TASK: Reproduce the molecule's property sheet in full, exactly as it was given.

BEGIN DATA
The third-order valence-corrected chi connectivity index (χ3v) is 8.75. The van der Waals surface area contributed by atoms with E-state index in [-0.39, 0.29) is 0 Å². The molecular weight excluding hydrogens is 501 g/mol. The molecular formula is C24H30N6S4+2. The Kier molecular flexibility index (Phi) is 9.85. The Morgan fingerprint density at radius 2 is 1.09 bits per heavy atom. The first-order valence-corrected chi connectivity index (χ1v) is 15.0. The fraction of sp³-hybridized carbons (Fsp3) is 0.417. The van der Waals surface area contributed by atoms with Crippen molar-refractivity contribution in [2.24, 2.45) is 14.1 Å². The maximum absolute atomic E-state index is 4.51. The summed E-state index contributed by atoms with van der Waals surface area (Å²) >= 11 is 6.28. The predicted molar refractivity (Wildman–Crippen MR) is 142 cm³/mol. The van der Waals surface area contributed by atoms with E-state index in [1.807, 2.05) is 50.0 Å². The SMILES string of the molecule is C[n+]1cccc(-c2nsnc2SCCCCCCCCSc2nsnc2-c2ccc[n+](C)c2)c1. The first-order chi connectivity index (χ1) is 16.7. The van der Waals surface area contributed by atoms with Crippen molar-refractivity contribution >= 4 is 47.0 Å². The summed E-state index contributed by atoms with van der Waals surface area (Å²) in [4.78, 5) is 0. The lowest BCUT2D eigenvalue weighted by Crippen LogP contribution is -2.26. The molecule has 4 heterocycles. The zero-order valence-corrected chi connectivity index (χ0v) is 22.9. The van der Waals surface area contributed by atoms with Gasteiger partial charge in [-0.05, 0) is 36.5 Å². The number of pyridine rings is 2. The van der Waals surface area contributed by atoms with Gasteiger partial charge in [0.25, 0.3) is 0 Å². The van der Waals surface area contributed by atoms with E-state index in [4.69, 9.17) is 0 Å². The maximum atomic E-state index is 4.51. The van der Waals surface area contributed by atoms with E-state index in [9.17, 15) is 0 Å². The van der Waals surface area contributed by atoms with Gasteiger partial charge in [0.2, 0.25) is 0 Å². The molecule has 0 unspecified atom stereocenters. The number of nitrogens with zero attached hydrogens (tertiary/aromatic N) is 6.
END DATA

The third-order valence-corrected chi connectivity index (χ3v) is 8.75. The van der Waals surface area contributed by atoms with E-state index in [-0.39, 0.29) is 0 Å². The molecular weight excluding hydrogens is 501 g/mol. The molecular formula is C24H30N6S4+2. The Kier molecular flexibility index (Phi) is 9.85. The Morgan fingerprint density at radius 2 is 1.09 bits per heavy atom. The first-order valence-corrected chi connectivity index (χ1v) is 15.0. The fraction of sp³-hybridized carbons (Fsp3) is 0.417. The van der Waals surface area contributed by atoms with Crippen molar-refractivity contribution in [2.24, 2.45) is 14.1 Å². The maximum absolute atomic E-state index is 4.51. The summed E-state index contributed by atoms with van der Waals surface area (Å²) >= 11 is 6.28. The predicted molar refractivity (Wildman–Crippen MR) is 142 cm³/mol. The van der Waals surface area contributed by atoms with E-state index in [1.807, 2.05) is 50.0 Å². The SMILES string of the molecule is C[n+]1cccc(-c2nsnc2SCCCCCCCCSc2nsnc2-c2ccc[n+](C)c2)c1. The first-order chi connectivity index (χ1) is 16.7. The van der Waals surface area contributed by atoms with Crippen molar-refractivity contribution >= 4 is 47.0 Å². The summed E-state index contributed by atoms with van der Waals surface area (Å²) in [4.78, 5) is 0. The lowest BCUT2D eigenvalue weighted by Crippen LogP contribution is -2.26. The molecule has 4 heterocycles. The zero-order valence-corrected chi connectivity index (χ0v) is 22.9. The van der Waals surface area contributed by atoms with Gasteiger partial charge in [-0.05, 0) is 36.5 Å². The number of pyridine rings is 2. The van der Waals surface area contributed by atoms with Gasteiger partial charge in [0.25, 0.3) is 0 Å². The van der Waals surface area contributed by atoms with E-state index in [4.69, 9.17) is 0 Å². The maximum atomic E-state index is 4.51. The van der Waals surface area contributed by atoms with E-state index in [9.17, 15) is 0 Å². The van der Waals surface area contributed by atoms with Gasteiger partial charge in [0.2, 0.25) is 0 Å². The molecule has 0 unspecified atom stereocenters. The number of nitrogens with zero attached hydrogens (tertiary/aromatic N) is 6.